Information for Parents About Vaccines- A Study of the Dissemination of Ignorance

“I do not approve of anything that tampers with natural ignorance. Ignorance is like a very delicate exotic fruit. Touch it and the bloom is gone.”– Lady Bracknell, The Importance of Being Earnest, by Oscar Wilde

“I trust doctors, not know-it-alls.”- Kristen Bell

“Just because a baby dropped out of you doesn’t mean a PhD did.”- Pro-vaccination Facebook meme

Trusting doctors and scientists is the smart thing to do isn’t it? After all, they have had years, even decades of schooling and the information they learn in medical schools and PhD programs is absolutely proven- otherwise it wouldn’t be a part of the curriculum.

But what if it’s not?

What if the curriculum taught in universities and medical schools about medicine and disease prevention is influenced by politics, economics, and cultural biases?

Oh, that is a very scary place, isn’t it?

It means that the information we get from health officials and doctors may not be completely accurate. (Gasp! We might gain greater scientific knowledge in the future and find out some of our current medical practices are based on faulty assumptions- like bleeding patients and prenatal x-rays were. You mean we don’t everything right now?!)  It means that profit motive could play a role in how medical treatment and procedures are administered and represented to us. It’s so scary that we would rather turn a blind eye and not examine that possibility and continue living in ignorance. And that brings us to agnotology- the study of willful acts to spread confusion or deceit.

Agnotology is a relatively new field of academic study and has yielded a great deal of interesting information about how businesses and even governments have used the deliberate spread of misinformation to keep people from understanding the truth about something. Quoting a LA Times article (where columnist Michael Hiltzik displays his own ignorance by claiming that people who oppose vaccination base their entire position on one discredited study): “The tobacco industry was a pioneer at this. Its goal was to erode public acceptance of the scientifically proven links between smoking and disease: In the words of an internal 1969 memo legal opponents extracted from Brown & Williamson’s files, “Doubt is our product.” Big Tobacco’s method should not be to debunk the evidence, the memo’s author wrote, but to establish a “controversy.” From a BBC article on the tobacco company’s efforts to create confusion: “[Science historian Dr. Robert Proctor of Stanford University] had found that the cigarette industry did not want consumers to know the harms of its product, and it spent billions obscuring the facts of the health effects of smoking.” Remember, folks, there was a time when smoking was considered very safe- even by doctors- and a big part of that was deliberate efforts of the tobacco companies to discredit research that showed their products caused cancer.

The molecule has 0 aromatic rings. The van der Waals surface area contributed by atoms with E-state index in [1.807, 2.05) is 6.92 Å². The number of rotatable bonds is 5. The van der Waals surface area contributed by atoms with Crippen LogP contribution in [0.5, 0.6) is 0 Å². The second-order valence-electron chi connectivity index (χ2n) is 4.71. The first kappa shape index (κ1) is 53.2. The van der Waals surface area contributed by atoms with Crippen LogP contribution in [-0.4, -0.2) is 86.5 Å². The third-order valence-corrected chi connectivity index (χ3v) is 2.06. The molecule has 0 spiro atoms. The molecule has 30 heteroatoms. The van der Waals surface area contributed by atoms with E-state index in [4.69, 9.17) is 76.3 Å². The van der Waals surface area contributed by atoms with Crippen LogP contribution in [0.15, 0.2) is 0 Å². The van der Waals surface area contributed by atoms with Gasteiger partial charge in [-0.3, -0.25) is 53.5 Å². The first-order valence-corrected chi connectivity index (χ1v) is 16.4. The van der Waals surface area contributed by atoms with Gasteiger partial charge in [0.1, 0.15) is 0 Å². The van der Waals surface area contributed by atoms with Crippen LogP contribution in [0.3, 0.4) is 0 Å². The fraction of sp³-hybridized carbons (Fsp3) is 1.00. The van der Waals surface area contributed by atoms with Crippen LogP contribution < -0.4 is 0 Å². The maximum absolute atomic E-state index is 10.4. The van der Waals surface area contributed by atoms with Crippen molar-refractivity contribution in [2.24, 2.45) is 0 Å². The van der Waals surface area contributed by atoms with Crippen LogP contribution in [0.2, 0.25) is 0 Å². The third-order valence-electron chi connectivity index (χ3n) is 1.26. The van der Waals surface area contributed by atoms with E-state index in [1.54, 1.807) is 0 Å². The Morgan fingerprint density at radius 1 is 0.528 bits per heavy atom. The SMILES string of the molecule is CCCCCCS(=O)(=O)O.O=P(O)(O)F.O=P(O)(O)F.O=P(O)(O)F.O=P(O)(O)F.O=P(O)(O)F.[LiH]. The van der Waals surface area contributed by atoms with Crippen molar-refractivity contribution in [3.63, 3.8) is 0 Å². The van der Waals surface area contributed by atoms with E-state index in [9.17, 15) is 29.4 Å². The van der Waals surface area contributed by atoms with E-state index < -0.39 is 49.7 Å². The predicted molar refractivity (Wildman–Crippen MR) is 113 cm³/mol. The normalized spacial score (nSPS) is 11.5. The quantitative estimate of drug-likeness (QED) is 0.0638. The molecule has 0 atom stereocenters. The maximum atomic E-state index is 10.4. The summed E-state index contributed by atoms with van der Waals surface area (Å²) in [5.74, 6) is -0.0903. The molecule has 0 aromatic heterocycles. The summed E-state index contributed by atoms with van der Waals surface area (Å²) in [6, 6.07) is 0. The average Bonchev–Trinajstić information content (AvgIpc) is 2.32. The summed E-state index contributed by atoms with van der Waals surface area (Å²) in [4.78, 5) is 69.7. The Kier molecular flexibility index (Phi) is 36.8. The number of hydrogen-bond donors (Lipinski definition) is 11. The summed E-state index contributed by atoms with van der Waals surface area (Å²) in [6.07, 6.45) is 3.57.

How about another example of agnotology and medical science? From the late 1800’s to about the middle of the twentieth century so-called “racial hygiene” was considered a public health necessity. It did not originate from the Nazi’s in World War II, it was already being preached and practiced as the best way to maintain a healthy populace in both Europe and America. In fact, America was among the first countries to institute sterilization laws for those considered unfit to reproduce. That was in 1907. It would be a decade more before Germany began instituting such laws. Racial hygiene was taught as a fact in medical and nursing schools in Germany and other countries. It was held up by research from MD’s and PhD’s claiming that people of other races were intellectually inferior. Sterilization laws soon gave way to “mercy killings” of the mentally ill or disabled and soon to mass genocide of Jews, gypsies, homosexuals and other groups deemed to be a burden on public health. (I highly recommend reading all of the aforementioned link. It’s a summary of Dr. Proctor’s very comprehensive look at the how the Nazis influenced the medical system of Germany.)